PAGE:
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Kristin Walker
Checking for blood return every shift
Our current policy when drawing blood from Picc's is to flush after with 20 ml of NS.  We are currently having cathflo reps inservice our hospital on the use of their product and they are telling that part of their assessment on pt's is to make sure every central line including picc's should be tested to make sure there is a brisk blood return.  My point is this..... if you are bring blood into the lumen every 12 or 8 hrs to ensure patency, wouldn't you want to flush it with 20 ml as if you are drawing blood.  That is not our current practice.  The RN's only flush the lines with 10 ml NS on their assessment.  They are not checking for a brisk blood return unless they are drawing blood.  When they are flushing, they are making sure it flushes with ease---if not, they then investigate further to see if there is a blood return.  What do you all think?  Is it really necessary to aspirate blood up into the lumen of the catheter if you really don't have to draw blood.  I think it can cause more problems in the long run.  Any suggestions/comments are welcomed!
Timothy L. Creamer
According to INS

According to INS standards (#50, Flushing) practice criteria M and N address your question.

M. If resistance is met or an absent blood aspirate noted, the nurse should take further steps to assess patency of the catheter prior to administration of medications and solutions. The catheter should not be forcibly flushed.

N. The nurse should aspirate the catheter for positive blood return to confirm patency prior to administration of medications and solutions.

PWO (Persistent Withdrawl Occlusion)  treatment success outcomes improve with prompt intervention rather than when failed blood sampling occurs.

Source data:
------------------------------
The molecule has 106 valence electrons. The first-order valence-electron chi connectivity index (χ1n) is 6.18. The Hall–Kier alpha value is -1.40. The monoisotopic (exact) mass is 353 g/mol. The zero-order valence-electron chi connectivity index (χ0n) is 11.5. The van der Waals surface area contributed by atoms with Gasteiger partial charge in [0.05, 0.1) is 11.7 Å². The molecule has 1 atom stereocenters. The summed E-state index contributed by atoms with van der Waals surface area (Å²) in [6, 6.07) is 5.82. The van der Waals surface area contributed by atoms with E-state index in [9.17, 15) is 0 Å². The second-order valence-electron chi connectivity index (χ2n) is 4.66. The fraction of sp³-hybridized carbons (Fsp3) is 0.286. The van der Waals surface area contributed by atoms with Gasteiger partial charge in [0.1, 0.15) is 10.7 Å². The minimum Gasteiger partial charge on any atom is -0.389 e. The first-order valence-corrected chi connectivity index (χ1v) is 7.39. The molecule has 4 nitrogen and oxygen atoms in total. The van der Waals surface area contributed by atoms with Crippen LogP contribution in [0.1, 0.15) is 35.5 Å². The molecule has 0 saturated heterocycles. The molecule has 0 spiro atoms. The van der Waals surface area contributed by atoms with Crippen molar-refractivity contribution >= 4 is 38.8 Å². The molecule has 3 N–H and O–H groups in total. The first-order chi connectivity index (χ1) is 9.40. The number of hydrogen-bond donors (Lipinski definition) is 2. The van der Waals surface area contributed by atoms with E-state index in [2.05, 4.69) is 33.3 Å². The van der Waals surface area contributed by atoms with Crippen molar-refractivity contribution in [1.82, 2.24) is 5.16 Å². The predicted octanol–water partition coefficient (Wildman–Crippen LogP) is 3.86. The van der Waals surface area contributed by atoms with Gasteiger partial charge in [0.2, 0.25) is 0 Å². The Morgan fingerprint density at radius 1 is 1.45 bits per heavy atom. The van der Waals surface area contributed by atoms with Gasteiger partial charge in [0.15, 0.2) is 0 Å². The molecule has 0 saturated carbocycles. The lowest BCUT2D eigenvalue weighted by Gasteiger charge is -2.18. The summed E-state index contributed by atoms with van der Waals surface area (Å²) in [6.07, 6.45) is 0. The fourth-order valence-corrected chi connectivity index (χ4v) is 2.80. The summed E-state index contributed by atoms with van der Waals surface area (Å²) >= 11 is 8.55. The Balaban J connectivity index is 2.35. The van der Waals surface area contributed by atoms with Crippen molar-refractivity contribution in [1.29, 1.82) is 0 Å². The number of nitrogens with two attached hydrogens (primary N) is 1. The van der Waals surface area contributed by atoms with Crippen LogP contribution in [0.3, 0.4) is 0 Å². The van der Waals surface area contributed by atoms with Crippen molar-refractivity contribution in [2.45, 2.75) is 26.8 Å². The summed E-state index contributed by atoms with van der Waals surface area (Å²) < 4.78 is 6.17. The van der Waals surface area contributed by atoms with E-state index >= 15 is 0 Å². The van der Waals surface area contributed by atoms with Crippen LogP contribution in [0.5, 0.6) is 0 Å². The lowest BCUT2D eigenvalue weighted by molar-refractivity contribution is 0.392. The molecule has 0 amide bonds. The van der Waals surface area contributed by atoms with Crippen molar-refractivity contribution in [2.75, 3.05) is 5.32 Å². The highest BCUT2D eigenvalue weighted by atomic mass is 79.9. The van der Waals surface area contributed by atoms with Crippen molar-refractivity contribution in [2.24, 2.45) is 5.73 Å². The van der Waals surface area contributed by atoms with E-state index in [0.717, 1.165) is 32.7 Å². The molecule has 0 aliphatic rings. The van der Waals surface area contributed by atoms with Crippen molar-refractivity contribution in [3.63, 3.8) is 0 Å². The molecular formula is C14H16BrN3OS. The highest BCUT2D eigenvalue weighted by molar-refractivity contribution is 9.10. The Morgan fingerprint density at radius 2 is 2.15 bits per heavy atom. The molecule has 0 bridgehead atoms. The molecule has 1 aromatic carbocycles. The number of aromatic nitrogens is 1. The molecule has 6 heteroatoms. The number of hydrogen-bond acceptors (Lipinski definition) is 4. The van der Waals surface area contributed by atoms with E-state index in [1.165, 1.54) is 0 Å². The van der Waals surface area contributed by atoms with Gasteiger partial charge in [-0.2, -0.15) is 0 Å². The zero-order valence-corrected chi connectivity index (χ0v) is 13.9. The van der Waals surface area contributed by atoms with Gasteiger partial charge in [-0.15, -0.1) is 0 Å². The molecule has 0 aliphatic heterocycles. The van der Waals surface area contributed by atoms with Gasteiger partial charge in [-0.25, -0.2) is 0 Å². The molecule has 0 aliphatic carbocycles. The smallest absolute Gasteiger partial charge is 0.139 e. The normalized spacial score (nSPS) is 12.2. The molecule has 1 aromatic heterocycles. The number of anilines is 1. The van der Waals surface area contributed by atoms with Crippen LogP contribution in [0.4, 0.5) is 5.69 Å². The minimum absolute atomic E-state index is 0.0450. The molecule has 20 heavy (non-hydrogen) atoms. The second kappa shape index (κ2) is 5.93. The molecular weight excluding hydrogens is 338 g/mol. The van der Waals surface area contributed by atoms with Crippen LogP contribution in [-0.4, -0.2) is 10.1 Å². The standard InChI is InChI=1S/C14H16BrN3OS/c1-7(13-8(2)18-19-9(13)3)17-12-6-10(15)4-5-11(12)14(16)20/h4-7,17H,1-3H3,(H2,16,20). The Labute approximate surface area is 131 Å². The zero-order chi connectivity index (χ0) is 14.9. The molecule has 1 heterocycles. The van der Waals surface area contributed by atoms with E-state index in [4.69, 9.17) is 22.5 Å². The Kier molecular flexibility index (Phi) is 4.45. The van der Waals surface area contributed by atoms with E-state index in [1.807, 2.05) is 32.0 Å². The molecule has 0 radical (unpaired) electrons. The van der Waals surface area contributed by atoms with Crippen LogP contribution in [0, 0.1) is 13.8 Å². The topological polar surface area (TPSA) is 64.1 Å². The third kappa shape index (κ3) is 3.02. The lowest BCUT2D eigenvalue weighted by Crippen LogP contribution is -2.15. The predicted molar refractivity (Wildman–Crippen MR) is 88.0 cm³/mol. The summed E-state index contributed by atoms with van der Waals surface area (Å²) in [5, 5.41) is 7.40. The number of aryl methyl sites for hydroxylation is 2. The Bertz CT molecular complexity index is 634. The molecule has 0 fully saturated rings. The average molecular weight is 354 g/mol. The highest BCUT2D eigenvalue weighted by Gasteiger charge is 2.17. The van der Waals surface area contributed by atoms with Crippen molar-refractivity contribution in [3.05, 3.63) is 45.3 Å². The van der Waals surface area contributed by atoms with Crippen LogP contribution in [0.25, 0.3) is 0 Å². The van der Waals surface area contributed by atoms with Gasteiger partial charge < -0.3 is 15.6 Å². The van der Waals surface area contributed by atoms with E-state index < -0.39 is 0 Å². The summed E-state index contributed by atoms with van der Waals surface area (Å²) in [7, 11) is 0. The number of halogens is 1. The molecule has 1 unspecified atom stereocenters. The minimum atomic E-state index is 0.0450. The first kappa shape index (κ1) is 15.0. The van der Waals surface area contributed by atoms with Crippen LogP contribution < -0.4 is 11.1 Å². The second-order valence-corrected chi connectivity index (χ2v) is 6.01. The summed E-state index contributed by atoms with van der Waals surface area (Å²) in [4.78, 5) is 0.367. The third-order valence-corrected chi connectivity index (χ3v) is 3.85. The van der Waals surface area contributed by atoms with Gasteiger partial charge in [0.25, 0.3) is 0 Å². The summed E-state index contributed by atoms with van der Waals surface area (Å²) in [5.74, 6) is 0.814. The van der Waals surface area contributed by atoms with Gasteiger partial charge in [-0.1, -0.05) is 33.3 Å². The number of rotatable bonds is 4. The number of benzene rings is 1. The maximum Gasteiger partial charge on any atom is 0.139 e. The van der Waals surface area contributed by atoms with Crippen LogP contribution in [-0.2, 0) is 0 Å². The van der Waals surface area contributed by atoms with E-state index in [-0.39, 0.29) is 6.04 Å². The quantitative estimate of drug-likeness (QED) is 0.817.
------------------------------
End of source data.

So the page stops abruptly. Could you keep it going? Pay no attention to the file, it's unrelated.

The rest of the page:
Hope this helps. 

Timothy L. Creamer, RN

Clinical Specialist, Bard Access Systems

Timothy L. Creamer RN, CRNI

Clinical Specialist, Bard Access Systems

Florida Division

In addition to the INS

In addition to the INS standards of practice, there are also statements from ONS about checking for a brisk blood return before each catheter use. So yes, you should include aspiration for a blood return as part of your total assessment of catheter function before it is used. There is no evidence to suggest that this blood aspiration and immediate flush creates a problem. There are numerous case studies and lawsuits where the absence of this blood return or the nurse's failure to check have caused serious problems with infiltration or extravasation injuries. Remember many drugs are vesicants, not just chemotherapy drugs. Vancomycin, KCl, promethazine, TPN are just a few. I think 10 mLs of saline flush is sufficient immediately after this aspiration. 

Lynn Hadaway, M.Ed., RN, BC, CRNI

Lynn Hadaway, M.Ed., RN, BC, CRNI

Lynn Hadaway Associates, Inc.

126 Main Street, PO Box 10

Milner, GA 30257


Office Phone 770-358-7861

Kathy Kokotis Bard Access

Kathy Kokotis

Bard Access Systems

You may want to read Sophie Harnage article "Achieving zero infection rate for central lines for 18 months" in JVAD.  They flush every shift as part of the MAR and check blood return.

Makes sense to me.  Blood on tip of catheter is very bacteria friendly for a home.  A catheter that does not aspirate means something is wrong and it is not a functioning device as defined by the ability to withdraw blood therefore you cannot infuse meds.

Do we really know if our catheters meet the definition of the INS Standards (ability to infuse and aspirate both)? I think we are lax as a entire industry on this policy.  Checking for blood return may in turn be equated to infection control in the future.



Kathy Kokotis

Bard Access Systems

Definitely check for blood

Definitely check for blood return before any use of any central line.  It should be in the policy, and staff RNs need to be practicing it.

I think whether to flush with 10 or 20 might also depend on how much flushing you'll be doing during the shift.  If I was giving a QD dose of Vanco and the patient had no other use of the PICC, I would flush with 20ml.  Minimum 10ml. 

Mari Cordes, BS RN 

Nurse Educator IV Therapy
Fletcher Allen Health Care, Burlington VT
Educator, Bard Access Systems 

Mari Cordes, BS RNIII VA-BC
Vascular Access Department
University of Vermont Medical Center

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